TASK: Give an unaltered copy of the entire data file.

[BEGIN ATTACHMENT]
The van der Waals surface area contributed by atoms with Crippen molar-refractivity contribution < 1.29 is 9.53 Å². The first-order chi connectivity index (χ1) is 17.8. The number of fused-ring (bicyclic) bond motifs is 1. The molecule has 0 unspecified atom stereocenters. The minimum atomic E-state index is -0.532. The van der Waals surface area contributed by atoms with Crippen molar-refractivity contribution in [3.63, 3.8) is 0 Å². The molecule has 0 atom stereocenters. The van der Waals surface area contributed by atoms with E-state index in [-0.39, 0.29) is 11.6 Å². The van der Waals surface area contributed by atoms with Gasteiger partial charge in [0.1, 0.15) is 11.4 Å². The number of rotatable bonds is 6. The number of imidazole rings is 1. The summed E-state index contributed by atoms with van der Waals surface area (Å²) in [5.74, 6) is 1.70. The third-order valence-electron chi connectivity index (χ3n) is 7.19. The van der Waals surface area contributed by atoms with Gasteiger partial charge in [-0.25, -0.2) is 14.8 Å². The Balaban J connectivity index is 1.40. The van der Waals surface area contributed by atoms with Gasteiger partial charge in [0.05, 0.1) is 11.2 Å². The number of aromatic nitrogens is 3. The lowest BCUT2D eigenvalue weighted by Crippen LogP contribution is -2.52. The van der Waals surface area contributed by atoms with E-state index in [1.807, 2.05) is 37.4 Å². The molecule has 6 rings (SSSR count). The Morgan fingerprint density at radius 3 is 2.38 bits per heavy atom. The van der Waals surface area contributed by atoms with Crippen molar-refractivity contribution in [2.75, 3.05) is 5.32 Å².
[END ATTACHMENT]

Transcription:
The van der Waals surface area contributed by atoms with Crippen molar-refractivity contribution < 1.29 is 9.53 Å². The first-order chi connectivity index (χ1) is 17.8. The number of fused-ring (bicyclic) bond motifs is 1. The molecule has 0 unspecified atom stereocenters. The minimum atomic E-state index is -0.532. The van der Waals surface area contributed by atoms with Crippen molar-refractivity contribution in [3.63, 3.8) is 0 Å². The molecule has 0 atom stereocenters. The van der Waals surface area contributed by atoms with E-state index in [-0.39, 0.29) is 11.6 Å². The van der Waals surface area contributed by atoms with Gasteiger partial charge in [0.1, 0.15) is 11.4 Å². The number of rotatable bonds is 6. The number of imidazole rings is 1. The summed E-state index contributed by atoms with van der Waals surface area (Å²) in [5.74, 6) is 1.70. The third-order valence-electron chi connectivity index (χ3n) is 7.19. The van der Waals surface area contributed by atoms with Gasteiger partial charge in [-0.25, -0.2) is 14.8 Å². The Balaban J connectivity index is 1.40. The van der Waals surface area contributed by atoms with Gasteiger partial charge in [0.05, 0.1) is 11.2 Å². The number of aromatic nitrogens is 3. The lowest BCUT2D eigenvalue weighted by Crippen LogP contribution is -2.52. The van der Waals surface area contributed by atoms with E-state index in [1.807, 2.05) is 37.4 Å². The molecule has 6 rings (SSSR count). The Morgan fingerprint density at radius 3 is 2.38 bits per heavy atom. The van der Waals surface area contributed by atoms with Crippen molar-refractivity contribution in [2.75, 3.05) is 5.32 Å².